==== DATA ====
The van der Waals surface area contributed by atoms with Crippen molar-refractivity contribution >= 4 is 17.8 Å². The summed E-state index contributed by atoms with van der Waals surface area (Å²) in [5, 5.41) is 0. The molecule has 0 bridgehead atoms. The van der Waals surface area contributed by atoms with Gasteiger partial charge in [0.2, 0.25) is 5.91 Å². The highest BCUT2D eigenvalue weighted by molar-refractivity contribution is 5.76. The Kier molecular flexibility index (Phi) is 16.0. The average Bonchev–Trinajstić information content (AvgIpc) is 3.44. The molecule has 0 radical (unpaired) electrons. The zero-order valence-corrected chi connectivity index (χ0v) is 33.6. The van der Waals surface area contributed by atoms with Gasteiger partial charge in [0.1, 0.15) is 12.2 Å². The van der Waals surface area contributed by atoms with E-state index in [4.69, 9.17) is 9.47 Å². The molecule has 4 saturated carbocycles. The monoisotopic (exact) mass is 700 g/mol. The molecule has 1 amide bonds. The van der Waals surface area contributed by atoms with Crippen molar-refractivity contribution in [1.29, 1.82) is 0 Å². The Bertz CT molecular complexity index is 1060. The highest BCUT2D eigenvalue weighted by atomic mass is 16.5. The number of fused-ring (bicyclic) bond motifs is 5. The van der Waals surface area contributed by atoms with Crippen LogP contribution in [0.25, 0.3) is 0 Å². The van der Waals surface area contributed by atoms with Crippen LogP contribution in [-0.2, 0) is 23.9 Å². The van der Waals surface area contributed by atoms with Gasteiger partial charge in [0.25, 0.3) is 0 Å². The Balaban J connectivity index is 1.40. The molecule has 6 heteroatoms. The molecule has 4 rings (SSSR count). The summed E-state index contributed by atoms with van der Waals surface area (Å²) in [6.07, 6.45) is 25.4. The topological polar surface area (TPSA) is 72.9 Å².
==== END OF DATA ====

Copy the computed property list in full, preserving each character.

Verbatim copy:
The van der Waals surface area contributed by atoms with Crippen molar-refractivity contribution >= 4 is 17.8 Å². The summed E-state index contributed by atoms with van der Waals surface area (Å²) in [5, 5.41) is 0. The molecule has 0 bridgehead atoms. The van der Waals surface area contributed by atoms with Gasteiger partial charge in [0.2, 0.25) is 5.91 Å². The highest BCUT2D eigenvalue weighted by molar-refractivity contribution is 5.76. The Kier molecular flexibility index (Phi) is 16.0. The average Bonchev–Trinajstić information content (AvgIpc) is 3.44. The molecule has 0 radical (unpaired) electrons. The zero-order valence-corrected chi connectivity index (χ0v) is 33.6. The van der Waals surface area contributed by atoms with Gasteiger partial charge in [0.1, 0.15) is 12.2 Å². The van der Waals surface area contributed by atoms with E-state index in [4.69, 9.17) is 9.47 Å². The molecule has 4 saturated carbocycles. The monoisotopic (exact) mass is 700 g/mol. The molecule has 1 amide bonds. The van der Waals surface area contributed by atoms with Crippen molar-refractivity contribution in [1.29, 1.82) is 0 Å². The Bertz CT molecular complexity index is 1060. The highest BCUT2D eigenvalue weighted by atomic mass is 16.5. The number of fused-ring (bicyclic) bond motifs is 5. The van der Waals surface area contributed by atoms with Crippen LogP contribution in [0.25, 0.3) is 0 Å². The van der Waals surface area contributed by atoms with Crippen LogP contribution in [-0.2, 0) is 23.9 Å². The van der Waals surface area contributed by atoms with Gasteiger partial charge in [0.25, 0.3) is 0 Å². The Balaban J connectivity index is 1.40. The molecule has 6 heteroatoms. The molecule has 4 rings (SSSR count). The summed E-state index contributed by atoms with van der Waals surface area (Å²) in [6.07, 6.45) is 25.4. The topological polar surface area (TPSA) is 72.9 Å².